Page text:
ZIMBABWE’S law enforcers have been accused of committing several human rights violations in contrast with the Police Service Charter.
Critics have accused state apparatus such as police, military and intelligence services of being partisan and used to crush dissent against President Robert Mugabe’s 35-year rule.
A research titled Human Rights and Policing: A case study of Zimbabwe which was published in the International Journal of Humanities and Social Sciences in 2012 details police brutality and impunity.
“These (methods of brutality apply) during investigation, interrogation, detention, when dealing with the vulnerable groups and when policing political activities. The ZRP has been accused of violating human rights through torture, excessive use of force, unlawful arrest and detention,” reads part of the report.
The research was done by David Makwerere, a Bindura University lecturer, Tafadzwa Chinzete from the Institute for Young Women Development and Collen Musorowegomo, who was a Master of Science student in peace and governance at Bindura University at that time.
“There have been many reported cases of excessive use of force by the police in arrests and in response to civil disorder. Inadequate training in minimum force techniques and inappropriate equipment can be the cause of the problem. Use of force often leads to injury or death. By using lethal force the police have violated the principles of necessity and proportionality,” reads the report.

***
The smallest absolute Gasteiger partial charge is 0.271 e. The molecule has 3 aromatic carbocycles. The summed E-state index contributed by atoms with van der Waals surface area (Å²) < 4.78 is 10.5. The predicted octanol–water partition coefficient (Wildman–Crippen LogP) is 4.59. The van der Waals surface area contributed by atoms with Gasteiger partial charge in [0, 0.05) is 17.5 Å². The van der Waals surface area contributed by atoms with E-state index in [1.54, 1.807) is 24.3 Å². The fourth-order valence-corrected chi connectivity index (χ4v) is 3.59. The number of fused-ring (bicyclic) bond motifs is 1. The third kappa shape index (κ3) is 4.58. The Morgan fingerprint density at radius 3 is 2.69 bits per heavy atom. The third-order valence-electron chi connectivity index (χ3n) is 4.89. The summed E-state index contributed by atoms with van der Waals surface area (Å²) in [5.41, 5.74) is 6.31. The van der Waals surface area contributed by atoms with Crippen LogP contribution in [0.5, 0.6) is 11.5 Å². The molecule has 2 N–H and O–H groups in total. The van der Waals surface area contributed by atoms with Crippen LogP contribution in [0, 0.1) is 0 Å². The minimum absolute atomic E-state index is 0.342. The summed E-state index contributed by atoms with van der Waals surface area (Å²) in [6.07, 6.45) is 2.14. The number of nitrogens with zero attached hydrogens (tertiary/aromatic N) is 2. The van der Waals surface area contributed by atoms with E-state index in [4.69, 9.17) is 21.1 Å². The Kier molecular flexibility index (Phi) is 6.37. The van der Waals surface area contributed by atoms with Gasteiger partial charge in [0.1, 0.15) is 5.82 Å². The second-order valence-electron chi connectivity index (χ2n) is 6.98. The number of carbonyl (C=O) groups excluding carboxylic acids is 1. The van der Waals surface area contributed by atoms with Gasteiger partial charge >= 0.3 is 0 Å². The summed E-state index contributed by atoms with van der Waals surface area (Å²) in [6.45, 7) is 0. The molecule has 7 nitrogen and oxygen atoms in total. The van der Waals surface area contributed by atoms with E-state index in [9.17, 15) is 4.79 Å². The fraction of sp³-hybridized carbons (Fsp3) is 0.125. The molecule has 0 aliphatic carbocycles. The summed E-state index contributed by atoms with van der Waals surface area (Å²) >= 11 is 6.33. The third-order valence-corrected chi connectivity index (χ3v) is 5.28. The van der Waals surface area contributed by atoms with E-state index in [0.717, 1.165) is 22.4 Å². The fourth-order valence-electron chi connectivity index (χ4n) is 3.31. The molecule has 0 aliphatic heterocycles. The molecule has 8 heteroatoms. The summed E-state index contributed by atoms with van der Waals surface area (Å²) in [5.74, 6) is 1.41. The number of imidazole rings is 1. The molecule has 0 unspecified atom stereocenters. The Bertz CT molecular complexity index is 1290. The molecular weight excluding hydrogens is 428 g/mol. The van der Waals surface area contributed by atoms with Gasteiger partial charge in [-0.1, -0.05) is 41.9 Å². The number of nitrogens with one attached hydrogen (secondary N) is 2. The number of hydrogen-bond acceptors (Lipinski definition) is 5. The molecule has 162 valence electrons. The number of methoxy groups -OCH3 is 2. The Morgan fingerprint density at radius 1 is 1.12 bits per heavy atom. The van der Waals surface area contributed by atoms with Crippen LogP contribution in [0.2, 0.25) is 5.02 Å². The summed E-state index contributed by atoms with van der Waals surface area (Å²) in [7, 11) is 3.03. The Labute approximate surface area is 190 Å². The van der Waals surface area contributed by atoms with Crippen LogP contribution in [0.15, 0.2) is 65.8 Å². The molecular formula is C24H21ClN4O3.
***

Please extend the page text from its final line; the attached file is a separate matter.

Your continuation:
Amnesty International in 2011 reported the rampant use of excessive force by the ZRP who were implicated in numerous cases of torture, assault and ill-treatment of especially members of the political opposition and those critical of government.
Organisations such as Zimbabwe National Students Union, National Constitutional Assembly, Zimbabwe Peace Project, Women of Zimbabwe Arise, among many others including journalists have experienced police brutality.
“Ill-treatment and even deaths in custody have been reported since 1980 in Zimbabwe. Deaths in police custody or detention are common. Some of those who have died have been in formal custody while others have not been registered as detainees in police records. Some deaths have been due to torture and negligence while some were summarily executed,” the research further says.